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This isn’t the blog post I set out to write this morning. But, as is often the case when I read something that just doesn’t sit just right, I have to put my thoughts on paper (or in this case, computer screen).

It was the title that lured me in: “Are Conventional Farmers Evil?” The post on the blog Urban Organic Gardener was a response to yet another article I’d already read, “The Unconventional Harvest: Conventional Dairy Farmer Art Thelen,” by Nathan Winters.

Spending the night with Thelen on his dairy, Winters discovers that “conventional” farmers are not the bad guys they’re often portrayed by food activists who utter the phrase “industrial farming” with every other breath.

“Art Thelen, was a good farmer who was doing his job and doing it well. While many other farmers were either selling out or failing miserably, he had beat the odds and flourished. Art Thelen was simply doing what he loved and what was best for his family. Most of all, he was doing what he felt God had wanted him to do. Can anyone argue with that?”
– Nathan Winters

It’s a good piece, and I hope you take the time to read it.

In the Urban Organic Gardener blog, author Mike Lieberman starts off on the right foot by saying it’s good to get the other side of any story.

“It’s easy for people to get all preachy and demonize the farmers as if they are intentionally poisoning us and ruining the environment. That kind of attitude doesn’t help to bring about the change that we all want to see happen.”

Great, I thought. This guy gets it. No issue is black or white.

But it goes down hill from there. “…I don’t think it’s the farmers that are to point the finger at. It’s government and the chemical companies to blame. … They have all bought into the system that has been pitched and sold to them. … It’s the system and those that are selling this to the farmers that are the ones we should be faulting.”

That logic reminds me of my first year of a six-year term as an elder at my church. We had just hired a new minister the previous year, and the pews were full. But then, we started hearing some inconsistencies about his church work, and recognized some borderline poor ethical decisions (some would say outright fraud). We, as church leaders, met with the minister, and with our denomination leaders higher up the ladder. We offered verbal suggestions for improvements, which then had to become written guidelines. Our regional denomination leaders became so familiar, we were all on a first-name basis. Somewhere along the line, it became very clear the situation couldn’t continue and we needed to sever our relationship with this pastor. At a standing-room-only congregational meeting, the minister’s wife accused us (elders) of being mere puppets of the denomination hierarchy.

That did it. I had to stand (and probably even pointed my finger at her) and tell her how ludicrous that sounded — as if we weren’t intelligent, thinking beings capable of sifting through facts and details to make our own decision.

Farmers are the same way. They are not pawns being used by any corporation or government entity. They are smart (or they wouldn’t make it in farming), intelligent beings capable of sifting through facts and details to make their own decisions about what will work best on their farms.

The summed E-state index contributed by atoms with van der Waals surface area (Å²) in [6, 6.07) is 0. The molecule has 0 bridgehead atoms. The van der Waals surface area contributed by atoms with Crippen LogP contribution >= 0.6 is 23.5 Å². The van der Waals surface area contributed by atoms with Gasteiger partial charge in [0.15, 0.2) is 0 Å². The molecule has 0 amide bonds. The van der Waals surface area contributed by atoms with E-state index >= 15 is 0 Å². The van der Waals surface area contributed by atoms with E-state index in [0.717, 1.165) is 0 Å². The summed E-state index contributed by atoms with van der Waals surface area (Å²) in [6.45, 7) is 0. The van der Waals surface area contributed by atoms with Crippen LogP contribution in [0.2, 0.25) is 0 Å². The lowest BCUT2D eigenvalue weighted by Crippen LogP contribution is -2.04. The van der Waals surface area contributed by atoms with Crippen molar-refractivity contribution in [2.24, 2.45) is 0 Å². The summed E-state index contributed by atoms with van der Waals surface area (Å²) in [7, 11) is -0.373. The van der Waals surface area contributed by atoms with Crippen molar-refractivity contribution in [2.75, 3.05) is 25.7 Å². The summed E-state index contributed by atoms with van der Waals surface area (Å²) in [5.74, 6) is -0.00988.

Yes, companies make money when they sell a farmer a product. Is that inherently bad? Is the product automatically suspect? Technology/computer firms make a bundle off the computers we use and toss out to clog some landfill every 3-4 years. Are they evil, too?

Some farmers choose to focus on raising certified organic crops and produce. Others choose to raise their crops conventionally, judiciously using herbicides or pesticides. Some farmers use intensive grazing to feed their livestock; others use a mixture of grazing and confinement; still others use exclusively confinement. Is one method right and the others wrong?

Conventional farmers are not evil if they choose to farm that way. They have not been sold a false bill of goods, and they are not ignoring environmental facts. In fact, today’s farmer probably farms more “sustainably” than his grandfather did, when farming practices paid little regard to the environment. If they’ve enlarged their farms, it’s not because they’re money-grubbing capitalists, it’s probably because they’re bringing a son or daughter or niece or nephew into the operation, and to support more family-owners, you need to increase your income.

I think what gets me the most riled up is the idea that someone is right and someone is wrong when considering organic versus conventional agricultural practices. We need to recognize there are organic farmers who are poor managers, just as there are conventional farmers who are poor managers.

We have met the enemy, and it’s the finger-pointers unwilling to listen to the other side. No matter which side that is.

(P.S. I won’t even go into Lieberman’s comment about milk from cows that are “milked for hours and days on end.” Seriously? Hours? Try minutes. Go visit a dairy farm.)

Farm and Dairy Editor Susan Crowell has been with the paper since 1985, serving as its editor since 1989. Raised on a farm in Holmes County, she is a graduate of Kent State University.
Susan Crowell
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